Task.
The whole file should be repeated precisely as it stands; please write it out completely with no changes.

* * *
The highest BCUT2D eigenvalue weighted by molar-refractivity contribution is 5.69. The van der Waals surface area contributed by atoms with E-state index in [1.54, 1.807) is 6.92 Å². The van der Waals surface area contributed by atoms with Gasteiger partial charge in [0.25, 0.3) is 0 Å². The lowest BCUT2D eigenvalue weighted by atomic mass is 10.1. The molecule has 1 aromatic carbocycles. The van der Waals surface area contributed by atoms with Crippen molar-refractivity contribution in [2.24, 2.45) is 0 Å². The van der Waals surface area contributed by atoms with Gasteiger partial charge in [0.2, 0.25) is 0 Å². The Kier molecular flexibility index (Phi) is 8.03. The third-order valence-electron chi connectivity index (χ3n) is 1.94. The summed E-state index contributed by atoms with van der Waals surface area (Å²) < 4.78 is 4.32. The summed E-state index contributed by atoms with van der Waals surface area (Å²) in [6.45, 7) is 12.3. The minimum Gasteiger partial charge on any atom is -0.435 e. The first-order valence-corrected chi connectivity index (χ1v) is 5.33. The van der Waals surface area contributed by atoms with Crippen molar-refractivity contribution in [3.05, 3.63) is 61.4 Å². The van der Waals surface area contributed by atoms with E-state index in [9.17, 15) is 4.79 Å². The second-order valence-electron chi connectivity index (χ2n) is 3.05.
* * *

The highest BCUT2D eigenvalue weighted by molar-refractivity contribution is 5.69. The van der Waals surface area contributed by atoms with E-state index in [1.54, 1.807) is 6.92 Å². The van der Waals surface area contributed by atoms with Gasteiger partial charge in [0.25, 0.3) is 0 Å². The lowest BCUT2D eigenvalue weighted by atomic mass is 10.1. The molecule has 1 aromatic carbocycles. The van der Waals surface area contributed by atoms with Crippen molar-refractivity contribution in [2.24, 2.45) is 0 Å². The van der Waals surface area contributed by atoms with Gasteiger partial charge in [0.2, 0.25) is 0 Å². The Kier molecular flexibility index (Phi) is 8.03. The third-order valence-electron chi connectivity index (χ3n) is 1.94. The summed E-state index contributed by atoms with van der Waals surface area (Å²) < 4.78 is 4.32. The summed E-state index contributed by atoms with van der Waals surface area (Å²) in [6.45, 7) is 12.3. The minimum Gasteiger partial charge on any atom is -0.435 e. The first-order valence-corrected chi connectivity index (χ1v) is 5.33. The van der Waals surface area contributed by atoms with Crippen molar-refractivity contribution in [3.05, 3.63) is 61.4 Å². The van der Waals surface area contributed by atoms with E-state index in [9.17, 15) is 4.79 Å². The second-order valence-electron chi connectivity index (χ2n) is 3.05.